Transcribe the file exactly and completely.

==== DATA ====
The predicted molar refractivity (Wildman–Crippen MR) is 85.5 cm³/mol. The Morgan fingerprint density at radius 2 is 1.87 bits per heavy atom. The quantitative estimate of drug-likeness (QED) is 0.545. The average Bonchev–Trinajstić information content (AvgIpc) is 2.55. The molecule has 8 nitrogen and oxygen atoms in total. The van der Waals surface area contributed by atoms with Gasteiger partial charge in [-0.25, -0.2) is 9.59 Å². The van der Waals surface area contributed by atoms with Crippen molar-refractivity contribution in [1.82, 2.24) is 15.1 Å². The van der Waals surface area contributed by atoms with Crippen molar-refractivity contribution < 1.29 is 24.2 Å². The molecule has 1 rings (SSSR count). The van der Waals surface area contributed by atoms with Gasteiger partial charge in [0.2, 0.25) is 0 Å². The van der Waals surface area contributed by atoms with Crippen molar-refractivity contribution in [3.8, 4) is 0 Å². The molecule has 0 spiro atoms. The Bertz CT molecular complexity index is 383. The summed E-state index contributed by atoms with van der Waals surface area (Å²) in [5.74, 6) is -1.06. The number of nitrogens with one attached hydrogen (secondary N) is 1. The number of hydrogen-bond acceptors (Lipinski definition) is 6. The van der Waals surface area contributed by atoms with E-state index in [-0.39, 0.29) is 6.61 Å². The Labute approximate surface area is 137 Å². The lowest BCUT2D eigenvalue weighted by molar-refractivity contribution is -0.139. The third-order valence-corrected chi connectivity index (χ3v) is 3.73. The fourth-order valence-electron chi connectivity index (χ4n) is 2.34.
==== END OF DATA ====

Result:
The predicted molar refractivity (Wildman–Crippen MR) is 85.5 cm³/mol. The Morgan fingerprint density at radius 2 is 1.87 bits per heavy atom. The quantitative estimate of drug-likeness (QED) is 0.545. The average Bonchev–Trinajstić information content (AvgIpc) is 2.55. The molecule has 8 nitrogen and oxygen atoms in total. The van der Waals surface area contributed by atoms with Gasteiger partial charge in [-0.25, -0.2) is 9.59 Å². The van der Waals surface area contributed by atoms with Crippen molar-refractivity contribution in [1.82, 2.24) is 15.1 Å². The van der Waals surface area contributed by atoms with Crippen molar-refractivity contribution < 1.29 is 24.2 Å². The molecule has 1 rings (SSSR count). The van der Waals surface area contributed by atoms with Gasteiger partial charge in [0.2, 0.25) is 0 Å². The van der Waals surface area contributed by atoms with Crippen molar-refractivity contribution in [3.8, 4) is 0 Å². The molecule has 0 spiro atoms. The Bertz CT molecular complexity index is 383. The summed E-state index contributed by atoms with van der Waals surface area (Å²) in [5.74, 6) is -1.06. The number of nitrogens with one attached hydrogen (secondary N) is 1. The number of hydrogen-bond acceptors (Lipinski definition) is 6. The van der Waals surface area contributed by atoms with E-state index in [-0.39, 0.29) is 6.61 Å². The Labute approximate surface area is 137 Å². The lowest BCUT2D eigenvalue weighted by molar-refractivity contribution is -0.139. The third-order valence-corrected chi connectivity index (χ3v) is 3.73. The fourth-order valence-electron chi connectivity index (χ4n) is 2.34.